As a child I lived with a reproduction of an image of Sandro Botticelli's Chloris—just the detail of the nymph's face in torment, looking back, a stalk black—with age?—in her open mouth—on the wall of my parents' living room. It hung there amidst the array of bizarre elaborated objects yielded from people's garages and the trunks of cars chosen to be kept temporarily, rather than immediately resold. The picture disoriented and terrified me for years, and I had no idea where it came from, or that it was part of a scene of rape ensconced within one of the most "popular" paintings in the world; I never ceased to try resolving the image in mind, and would only unsee it when I learned about Botticelli's painting at large, an allegory of spring, beguiled by the general exquisiteness of the thing.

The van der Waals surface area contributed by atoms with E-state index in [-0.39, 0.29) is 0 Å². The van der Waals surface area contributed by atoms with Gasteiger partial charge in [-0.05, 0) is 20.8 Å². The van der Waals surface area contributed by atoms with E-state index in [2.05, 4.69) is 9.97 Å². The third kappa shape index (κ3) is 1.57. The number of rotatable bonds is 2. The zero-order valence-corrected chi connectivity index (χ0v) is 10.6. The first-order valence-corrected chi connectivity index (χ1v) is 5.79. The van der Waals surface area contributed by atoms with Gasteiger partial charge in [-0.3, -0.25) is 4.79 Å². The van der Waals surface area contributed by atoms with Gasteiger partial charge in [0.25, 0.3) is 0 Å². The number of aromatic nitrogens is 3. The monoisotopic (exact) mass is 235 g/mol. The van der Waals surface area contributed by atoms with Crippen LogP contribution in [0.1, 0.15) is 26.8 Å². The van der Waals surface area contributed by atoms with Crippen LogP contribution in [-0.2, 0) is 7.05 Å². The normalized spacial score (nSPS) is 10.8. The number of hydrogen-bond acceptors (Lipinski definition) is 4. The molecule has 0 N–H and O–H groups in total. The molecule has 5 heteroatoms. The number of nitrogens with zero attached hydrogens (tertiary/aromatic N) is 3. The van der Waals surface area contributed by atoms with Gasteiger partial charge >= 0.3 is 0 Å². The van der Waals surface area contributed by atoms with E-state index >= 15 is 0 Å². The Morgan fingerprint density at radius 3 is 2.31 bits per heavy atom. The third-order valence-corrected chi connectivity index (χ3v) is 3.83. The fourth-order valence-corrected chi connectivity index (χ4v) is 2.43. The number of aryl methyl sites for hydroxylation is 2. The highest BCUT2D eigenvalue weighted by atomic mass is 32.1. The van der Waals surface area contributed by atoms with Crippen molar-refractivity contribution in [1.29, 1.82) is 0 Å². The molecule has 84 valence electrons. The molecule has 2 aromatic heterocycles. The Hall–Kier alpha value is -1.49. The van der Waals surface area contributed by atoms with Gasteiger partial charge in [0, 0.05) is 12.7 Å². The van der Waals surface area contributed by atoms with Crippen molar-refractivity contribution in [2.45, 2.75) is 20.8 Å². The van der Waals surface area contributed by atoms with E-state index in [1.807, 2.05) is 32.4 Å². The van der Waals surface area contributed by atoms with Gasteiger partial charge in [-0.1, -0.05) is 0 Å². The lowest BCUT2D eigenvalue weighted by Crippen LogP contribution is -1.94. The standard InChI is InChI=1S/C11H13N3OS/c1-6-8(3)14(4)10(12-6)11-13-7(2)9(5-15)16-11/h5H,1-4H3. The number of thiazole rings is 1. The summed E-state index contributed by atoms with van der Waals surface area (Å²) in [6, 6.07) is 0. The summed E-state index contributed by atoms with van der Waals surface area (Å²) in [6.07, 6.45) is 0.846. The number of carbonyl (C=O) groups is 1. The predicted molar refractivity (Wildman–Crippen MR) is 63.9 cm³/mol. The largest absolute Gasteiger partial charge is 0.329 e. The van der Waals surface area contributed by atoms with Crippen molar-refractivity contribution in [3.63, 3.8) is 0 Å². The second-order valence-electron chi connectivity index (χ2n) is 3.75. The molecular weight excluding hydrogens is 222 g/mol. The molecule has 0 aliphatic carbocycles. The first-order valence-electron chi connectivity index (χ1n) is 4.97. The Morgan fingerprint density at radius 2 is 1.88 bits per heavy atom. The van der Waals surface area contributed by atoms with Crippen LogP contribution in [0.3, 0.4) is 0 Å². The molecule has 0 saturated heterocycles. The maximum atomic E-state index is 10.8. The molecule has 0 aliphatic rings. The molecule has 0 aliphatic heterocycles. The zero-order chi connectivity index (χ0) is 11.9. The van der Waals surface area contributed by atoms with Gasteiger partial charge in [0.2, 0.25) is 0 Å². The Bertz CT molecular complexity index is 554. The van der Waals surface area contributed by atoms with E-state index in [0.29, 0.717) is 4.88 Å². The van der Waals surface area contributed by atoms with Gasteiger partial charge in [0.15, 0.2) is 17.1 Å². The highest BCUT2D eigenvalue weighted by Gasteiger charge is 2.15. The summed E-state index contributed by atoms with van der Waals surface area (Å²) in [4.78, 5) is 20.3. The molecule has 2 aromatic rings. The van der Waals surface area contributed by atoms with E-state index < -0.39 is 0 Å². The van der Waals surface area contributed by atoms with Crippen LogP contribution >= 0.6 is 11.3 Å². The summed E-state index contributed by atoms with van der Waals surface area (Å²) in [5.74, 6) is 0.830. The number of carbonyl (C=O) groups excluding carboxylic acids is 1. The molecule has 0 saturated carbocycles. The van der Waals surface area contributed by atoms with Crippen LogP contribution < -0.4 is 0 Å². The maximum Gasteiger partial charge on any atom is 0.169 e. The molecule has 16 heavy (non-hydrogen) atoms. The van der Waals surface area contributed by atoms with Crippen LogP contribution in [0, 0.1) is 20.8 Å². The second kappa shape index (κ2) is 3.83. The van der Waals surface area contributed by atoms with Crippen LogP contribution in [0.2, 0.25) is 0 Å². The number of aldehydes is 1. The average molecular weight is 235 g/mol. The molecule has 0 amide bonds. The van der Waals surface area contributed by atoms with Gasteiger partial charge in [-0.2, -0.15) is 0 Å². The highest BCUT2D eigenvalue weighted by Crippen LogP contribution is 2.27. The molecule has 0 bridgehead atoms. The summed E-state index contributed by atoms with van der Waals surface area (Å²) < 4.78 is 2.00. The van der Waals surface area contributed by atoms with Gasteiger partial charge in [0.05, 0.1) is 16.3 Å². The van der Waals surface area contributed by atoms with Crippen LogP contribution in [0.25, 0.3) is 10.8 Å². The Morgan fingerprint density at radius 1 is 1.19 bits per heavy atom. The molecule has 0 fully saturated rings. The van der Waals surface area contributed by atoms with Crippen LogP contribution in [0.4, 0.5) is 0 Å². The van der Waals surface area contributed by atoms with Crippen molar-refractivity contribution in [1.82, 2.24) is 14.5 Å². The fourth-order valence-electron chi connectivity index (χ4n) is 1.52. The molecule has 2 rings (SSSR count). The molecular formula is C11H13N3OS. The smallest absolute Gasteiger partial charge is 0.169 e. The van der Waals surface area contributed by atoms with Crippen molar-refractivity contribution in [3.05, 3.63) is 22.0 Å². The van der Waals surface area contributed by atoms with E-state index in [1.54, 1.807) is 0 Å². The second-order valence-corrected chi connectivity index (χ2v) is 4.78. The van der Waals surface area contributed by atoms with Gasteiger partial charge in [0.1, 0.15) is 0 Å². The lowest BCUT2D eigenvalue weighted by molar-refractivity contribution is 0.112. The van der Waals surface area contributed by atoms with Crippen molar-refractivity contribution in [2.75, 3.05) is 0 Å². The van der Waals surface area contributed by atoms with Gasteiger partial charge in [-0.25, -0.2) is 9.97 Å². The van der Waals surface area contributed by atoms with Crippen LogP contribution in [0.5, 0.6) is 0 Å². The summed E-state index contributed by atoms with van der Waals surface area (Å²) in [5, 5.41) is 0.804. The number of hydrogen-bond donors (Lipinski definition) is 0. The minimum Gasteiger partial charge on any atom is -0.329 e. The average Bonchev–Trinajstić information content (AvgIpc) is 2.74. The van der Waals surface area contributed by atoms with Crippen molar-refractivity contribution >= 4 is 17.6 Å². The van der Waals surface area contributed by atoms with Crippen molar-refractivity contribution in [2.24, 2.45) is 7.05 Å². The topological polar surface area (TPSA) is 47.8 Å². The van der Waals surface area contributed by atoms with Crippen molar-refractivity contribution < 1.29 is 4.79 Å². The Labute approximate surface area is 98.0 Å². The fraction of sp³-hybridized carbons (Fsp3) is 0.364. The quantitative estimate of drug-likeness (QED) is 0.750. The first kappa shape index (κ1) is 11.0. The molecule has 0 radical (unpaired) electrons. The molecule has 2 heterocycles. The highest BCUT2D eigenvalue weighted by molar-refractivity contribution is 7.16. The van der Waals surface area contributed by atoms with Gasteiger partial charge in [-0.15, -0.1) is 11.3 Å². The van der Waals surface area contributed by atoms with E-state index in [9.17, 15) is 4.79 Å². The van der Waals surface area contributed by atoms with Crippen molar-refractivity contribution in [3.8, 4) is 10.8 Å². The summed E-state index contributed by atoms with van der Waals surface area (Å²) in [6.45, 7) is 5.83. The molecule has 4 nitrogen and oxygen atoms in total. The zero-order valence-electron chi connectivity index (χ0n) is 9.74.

When at the very end of a dozen-year period of translation, I decided that I would be remiss not to include the final section of Amelia Rosselli's final work in my collection, despite my editor's wish to keep the page count down, and began to disentangle one line from another, and finally apprehended—perhaps—the image of a woman absconding with a stalk in her mouth, something surged within me: the flood of an overwhelming, if momentary, sense of transit into this complex poet's orientation.
Cloud, fill yourself with breath, as if the
twisted stalk in my mouth
were that exaltation of a
spring in rain, which is the
grey that now is was suspended in air . . .
Read the full essay on the Poetry Foundation website.